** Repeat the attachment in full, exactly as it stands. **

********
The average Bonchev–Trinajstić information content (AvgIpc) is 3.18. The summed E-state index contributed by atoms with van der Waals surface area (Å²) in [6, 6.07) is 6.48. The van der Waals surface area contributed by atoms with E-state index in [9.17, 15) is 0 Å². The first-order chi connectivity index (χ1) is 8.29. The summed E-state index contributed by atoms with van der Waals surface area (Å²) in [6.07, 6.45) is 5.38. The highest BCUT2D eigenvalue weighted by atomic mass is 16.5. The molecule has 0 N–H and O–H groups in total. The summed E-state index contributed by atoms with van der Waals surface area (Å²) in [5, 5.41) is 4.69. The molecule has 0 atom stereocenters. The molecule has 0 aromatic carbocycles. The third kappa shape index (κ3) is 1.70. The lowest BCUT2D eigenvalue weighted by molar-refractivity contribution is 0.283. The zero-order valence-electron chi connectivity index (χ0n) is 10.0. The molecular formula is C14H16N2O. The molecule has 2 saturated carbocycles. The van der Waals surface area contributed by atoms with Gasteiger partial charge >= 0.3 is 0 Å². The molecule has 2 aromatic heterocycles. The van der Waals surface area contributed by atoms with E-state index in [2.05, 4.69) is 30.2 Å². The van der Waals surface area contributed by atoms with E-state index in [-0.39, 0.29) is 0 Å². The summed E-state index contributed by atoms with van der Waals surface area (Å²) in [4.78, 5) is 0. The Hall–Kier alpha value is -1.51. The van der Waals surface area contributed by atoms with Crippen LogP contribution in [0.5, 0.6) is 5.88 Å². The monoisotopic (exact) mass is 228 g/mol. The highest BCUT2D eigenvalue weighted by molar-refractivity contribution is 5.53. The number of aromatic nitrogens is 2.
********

The average Bonchev–Trinajstić information content (AvgIpc) is 3.18. The summed E-state index contributed by atoms with van der Waals surface area (Å²) in [6, 6.07) is 6.48. The van der Waals surface area contributed by atoms with E-state index in [9.17, 15) is 0 Å². The first-order chi connectivity index (χ1) is 8.29. The summed E-state index contributed by atoms with van der Waals surface area (Å²) in [6.07, 6.45) is 5.38. The highest BCUT2D eigenvalue weighted by atomic mass is 16.5. The molecule has 0 N–H and O–H groups in total. The summed E-state index contributed by atoms with van der Waals surface area (Å²) in [5, 5.41) is 4.69. The molecule has 0 atom stereocenters. The molecule has 0 aromatic carbocycles. The third kappa shape index (κ3) is 1.70. The lowest BCUT2D eigenvalue weighted by molar-refractivity contribution is 0.283. The zero-order valence-electron chi connectivity index (χ0n) is 10.0. The molecular formula is C14H16N2O. The molecule has 2 saturated carbocycles. The van der Waals surface area contributed by atoms with Gasteiger partial charge >= 0.3 is 0 Å². The molecule has 2 aromatic heterocycles. The van der Waals surface area contributed by atoms with E-state index in [2.05, 4.69) is 30.2 Å². The van der Waals surface area contributed by atoms with E-state index in [-0.39, 0.29) is 0 Å². The summed E-state index contributed by atoms with van der Waals surface area (Å²) in [4.78, 5) is 0. The Hall–Kier alpha value is -1.51. The van der Waals surface area contributed by atoms with Crippen LogP contribution in [0.5, 0.6) is 5.88 Å². The monoisotopic (exact) mass is 228 g/mol. The highest BCUT2D eigenvalue weighted by molar-refractivity contribution is 5.53. The number of aromatic nitrogens is 2.